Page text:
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The Public Comment Period for New York Conditional Retail Licenses Opened Last Week

Public Comment Period for New York Conditional Retail Licenses wide 1

On March 30, 2022, the Office of Cannabis Management posted in the New York State Register proposed rules regarding Conditional Adult-Use Retail Dispensary (CAURD) licensing, a subset of retail dispensary licenses for New York’s adult-use cannabis program that allow specially qualified licensees an early opportunity to sell cannabis products in New York State. The license is available only to applicants who can meet certain eligibility criteria, including being “justice involved.” The public comment period for these rules opened last Wednesday, lasts for 60 days, and is available at cannabis.ny.gov. Once adopted, the rules become effective upon publication of a Notice of Adoption in the New York State Register. This blog post analyzes the CAURD rules as they are currently written. These rules are subject to change over the next 60 days based on feedback the Office of Cannabis Management receives on the CAURD.

Refresher on New York’s conditional licensing program

New York identified the most common challenges faced by other state recreational cannabis programs as: 1) access to capital, 2) access to real estate, and 3) timing into the market. The proposed regulations attempt to address each of these barriers by working to license entrepreneurs whose lives have been directly and significantly impacted by the disproportionate enforcement of cannabis prohibition via the War on Drugs, but who also have proven capacity to operate in a dynamic, complex regulatory environment and potentially hyper-competitive market. These individuals are deemed justice involved.

What specifically does it mean to be justice involved?

For individuals, or entities with one or more individuals, this means at least one individual was themselves convicted of a marijuana-related offense in the state prior to March 31, 2021, had a parent, legal guardian, child, spouse, or dependent convicted, or was a dependent of an individual convicted for the same.

Additionally, individuals must provide evidence of their primary residence at the time of their arrest or conviction to determine its proximity to areas with historically high rates of arrest, conviction, or incarceration for marijuana-related offenses, areas with historically low median income, and whether such residence was provided by a public housing authority.

Additionally, individuals must hold or have held, for a minimum of two years, at least 10% ownership interest in, and control of, a qualifying business, meaning the business had net profit for at least two years of operation.

Can nonprofits be justice involved?

Yes. If the applicant is a nonprofit, it must i) have 501(c)(3) status under the Internal Revenue Code; ii) intentionally serve justice involved individuals and communities with historically high rates of arrest, conviction, incarceration, or other indicators of law enforcement activity for marijuana-related offenses; iii) operate and manage a social enterprise that had at least two years of positive net assets or profit as evidenced via tax returns; iv) have a history of creating vocational opportunity for justice involved individuals; v) have justice involved individuals on its board or as officers; and vi) have at least five full time employees.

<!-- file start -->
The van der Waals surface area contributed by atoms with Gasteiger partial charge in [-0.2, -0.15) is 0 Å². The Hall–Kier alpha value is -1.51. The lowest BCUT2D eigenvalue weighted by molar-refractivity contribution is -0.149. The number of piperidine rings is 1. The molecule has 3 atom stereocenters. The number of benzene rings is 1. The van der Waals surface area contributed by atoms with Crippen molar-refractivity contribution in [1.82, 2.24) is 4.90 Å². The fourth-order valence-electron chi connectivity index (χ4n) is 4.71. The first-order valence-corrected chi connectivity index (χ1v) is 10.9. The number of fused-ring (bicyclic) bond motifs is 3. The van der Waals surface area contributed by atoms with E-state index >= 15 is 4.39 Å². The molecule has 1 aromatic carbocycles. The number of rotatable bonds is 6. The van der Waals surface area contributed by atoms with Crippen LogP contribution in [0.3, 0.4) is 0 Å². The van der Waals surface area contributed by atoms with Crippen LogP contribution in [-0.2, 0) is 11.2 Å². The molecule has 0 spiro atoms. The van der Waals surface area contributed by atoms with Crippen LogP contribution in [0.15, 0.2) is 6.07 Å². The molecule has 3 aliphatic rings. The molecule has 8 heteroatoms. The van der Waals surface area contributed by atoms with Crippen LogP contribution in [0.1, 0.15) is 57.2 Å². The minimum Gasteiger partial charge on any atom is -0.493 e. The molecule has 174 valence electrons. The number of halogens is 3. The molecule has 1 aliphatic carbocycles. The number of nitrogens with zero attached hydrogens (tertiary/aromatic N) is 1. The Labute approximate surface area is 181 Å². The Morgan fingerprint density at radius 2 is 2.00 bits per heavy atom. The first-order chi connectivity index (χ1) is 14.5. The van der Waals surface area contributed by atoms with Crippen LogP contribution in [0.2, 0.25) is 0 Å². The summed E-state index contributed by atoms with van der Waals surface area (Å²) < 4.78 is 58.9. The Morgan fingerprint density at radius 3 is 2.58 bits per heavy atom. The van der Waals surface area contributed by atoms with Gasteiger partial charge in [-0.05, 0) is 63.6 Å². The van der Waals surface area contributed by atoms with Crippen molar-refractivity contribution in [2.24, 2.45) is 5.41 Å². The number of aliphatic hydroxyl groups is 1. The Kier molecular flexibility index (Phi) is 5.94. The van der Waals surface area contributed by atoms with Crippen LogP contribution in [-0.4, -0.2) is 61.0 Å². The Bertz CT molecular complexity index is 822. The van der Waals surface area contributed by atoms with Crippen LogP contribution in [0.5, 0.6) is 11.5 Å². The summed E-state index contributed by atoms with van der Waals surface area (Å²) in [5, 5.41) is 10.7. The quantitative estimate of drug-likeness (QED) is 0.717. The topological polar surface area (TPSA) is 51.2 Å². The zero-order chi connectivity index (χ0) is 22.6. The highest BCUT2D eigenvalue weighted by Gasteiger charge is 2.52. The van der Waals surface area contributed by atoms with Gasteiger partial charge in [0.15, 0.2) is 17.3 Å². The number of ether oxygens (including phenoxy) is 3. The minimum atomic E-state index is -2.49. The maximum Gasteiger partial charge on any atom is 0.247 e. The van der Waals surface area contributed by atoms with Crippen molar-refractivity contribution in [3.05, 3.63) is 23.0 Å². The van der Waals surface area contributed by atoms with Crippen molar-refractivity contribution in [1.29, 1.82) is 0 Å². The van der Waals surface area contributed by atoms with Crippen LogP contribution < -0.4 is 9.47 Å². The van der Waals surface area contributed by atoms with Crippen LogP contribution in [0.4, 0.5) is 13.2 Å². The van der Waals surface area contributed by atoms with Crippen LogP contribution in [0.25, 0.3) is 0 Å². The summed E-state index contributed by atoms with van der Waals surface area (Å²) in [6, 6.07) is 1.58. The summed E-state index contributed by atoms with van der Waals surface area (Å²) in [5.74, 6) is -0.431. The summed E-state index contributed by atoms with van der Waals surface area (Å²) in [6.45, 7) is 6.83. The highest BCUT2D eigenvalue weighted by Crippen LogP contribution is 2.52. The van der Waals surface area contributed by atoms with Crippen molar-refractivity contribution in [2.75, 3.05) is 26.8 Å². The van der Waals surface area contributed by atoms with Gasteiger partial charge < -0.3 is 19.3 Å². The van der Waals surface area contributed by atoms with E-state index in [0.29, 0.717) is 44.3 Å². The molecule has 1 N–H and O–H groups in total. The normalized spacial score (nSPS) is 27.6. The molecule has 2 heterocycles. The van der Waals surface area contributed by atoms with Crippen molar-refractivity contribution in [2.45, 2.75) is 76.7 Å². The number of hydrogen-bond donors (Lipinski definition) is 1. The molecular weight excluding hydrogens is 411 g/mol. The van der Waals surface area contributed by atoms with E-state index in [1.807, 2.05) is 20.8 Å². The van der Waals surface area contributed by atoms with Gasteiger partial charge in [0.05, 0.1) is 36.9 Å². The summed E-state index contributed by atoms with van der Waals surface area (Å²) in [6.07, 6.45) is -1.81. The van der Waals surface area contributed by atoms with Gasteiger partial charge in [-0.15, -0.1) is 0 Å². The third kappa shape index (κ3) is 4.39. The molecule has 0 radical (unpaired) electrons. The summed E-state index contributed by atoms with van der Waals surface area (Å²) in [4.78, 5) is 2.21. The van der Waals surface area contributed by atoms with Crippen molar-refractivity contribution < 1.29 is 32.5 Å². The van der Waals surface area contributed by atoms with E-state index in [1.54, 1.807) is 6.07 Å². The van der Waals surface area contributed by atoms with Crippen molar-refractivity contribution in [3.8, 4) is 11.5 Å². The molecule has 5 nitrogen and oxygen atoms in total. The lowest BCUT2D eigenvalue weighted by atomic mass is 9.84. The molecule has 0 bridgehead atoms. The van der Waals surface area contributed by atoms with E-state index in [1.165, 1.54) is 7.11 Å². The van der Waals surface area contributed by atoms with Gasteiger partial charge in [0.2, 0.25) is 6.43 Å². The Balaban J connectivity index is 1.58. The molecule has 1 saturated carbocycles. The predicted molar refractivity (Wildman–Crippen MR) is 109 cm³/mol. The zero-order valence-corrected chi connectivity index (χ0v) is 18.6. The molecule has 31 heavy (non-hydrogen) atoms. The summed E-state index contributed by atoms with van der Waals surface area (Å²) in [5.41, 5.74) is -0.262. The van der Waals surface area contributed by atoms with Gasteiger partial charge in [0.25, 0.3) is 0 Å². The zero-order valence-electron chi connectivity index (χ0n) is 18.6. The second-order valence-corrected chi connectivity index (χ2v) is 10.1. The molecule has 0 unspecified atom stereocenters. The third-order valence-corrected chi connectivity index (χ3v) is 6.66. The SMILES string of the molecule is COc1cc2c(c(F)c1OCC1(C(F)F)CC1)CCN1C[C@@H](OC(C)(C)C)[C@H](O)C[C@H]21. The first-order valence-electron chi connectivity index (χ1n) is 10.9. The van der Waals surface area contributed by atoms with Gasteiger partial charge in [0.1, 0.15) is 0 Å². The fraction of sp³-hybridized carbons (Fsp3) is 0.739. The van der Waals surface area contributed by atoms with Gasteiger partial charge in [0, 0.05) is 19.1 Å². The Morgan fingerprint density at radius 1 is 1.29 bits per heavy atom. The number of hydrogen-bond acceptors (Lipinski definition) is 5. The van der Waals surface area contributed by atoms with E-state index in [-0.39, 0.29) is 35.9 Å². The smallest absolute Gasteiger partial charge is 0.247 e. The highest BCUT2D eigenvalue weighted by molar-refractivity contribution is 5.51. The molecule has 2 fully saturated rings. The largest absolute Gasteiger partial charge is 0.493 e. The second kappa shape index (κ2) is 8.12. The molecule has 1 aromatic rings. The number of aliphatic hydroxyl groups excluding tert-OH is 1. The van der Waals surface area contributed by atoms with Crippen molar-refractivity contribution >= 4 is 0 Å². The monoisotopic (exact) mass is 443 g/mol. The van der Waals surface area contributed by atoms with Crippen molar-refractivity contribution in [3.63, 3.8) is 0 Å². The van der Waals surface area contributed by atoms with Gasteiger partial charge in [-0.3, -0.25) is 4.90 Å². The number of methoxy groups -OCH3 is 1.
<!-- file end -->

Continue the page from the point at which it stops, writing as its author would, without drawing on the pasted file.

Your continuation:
What are the other application qualifications?

Aside from the residency and justice involved requirements, general license eligibility requirements are as follows:

  1. An applicant must demonstrate a significant presence in the state, either individually; by having a principal corporate location, place of incorporation, or being otherwise organized under New York laws; or a majority of ownership of the applicant must be New York residents physically present in the state for at least 180 calendar days during the current year, or 540 days over the course of three years.
  2. At least 51% of the applicant entity must be owned by at least one person who meets the individual requirements (residency and justice involved) or an entity that meets the nonprofit requirements (residency and justice involved).
  3. At least one qualifying individual, or a qualifying nonprofit, must own at least 30% of the applicant entity, and such individual or entity must have sole control of the applicant or licensee.

Conclusion

If you are a New York resident, you have less than 60 days to participate in the public comment session and make your voice heard on these proposed rules. If you are interested in pursuing a conditional adult-use retail dispensary license, contact our New York attorneys, Perry Salzhauer, Brittany Adikes, and Ramsey Chamie, at Green Light Law Group for expert legal advice. To stay informed on all matters related to cannabis, CBD, hemp, and psilocybin, check out our blog.


You can contact Allison Campbell at info@gl-lg.com or 503-488-5424.

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This news article is intended for educational purposes only and is not intended to give legal advice. Attorney Advertising.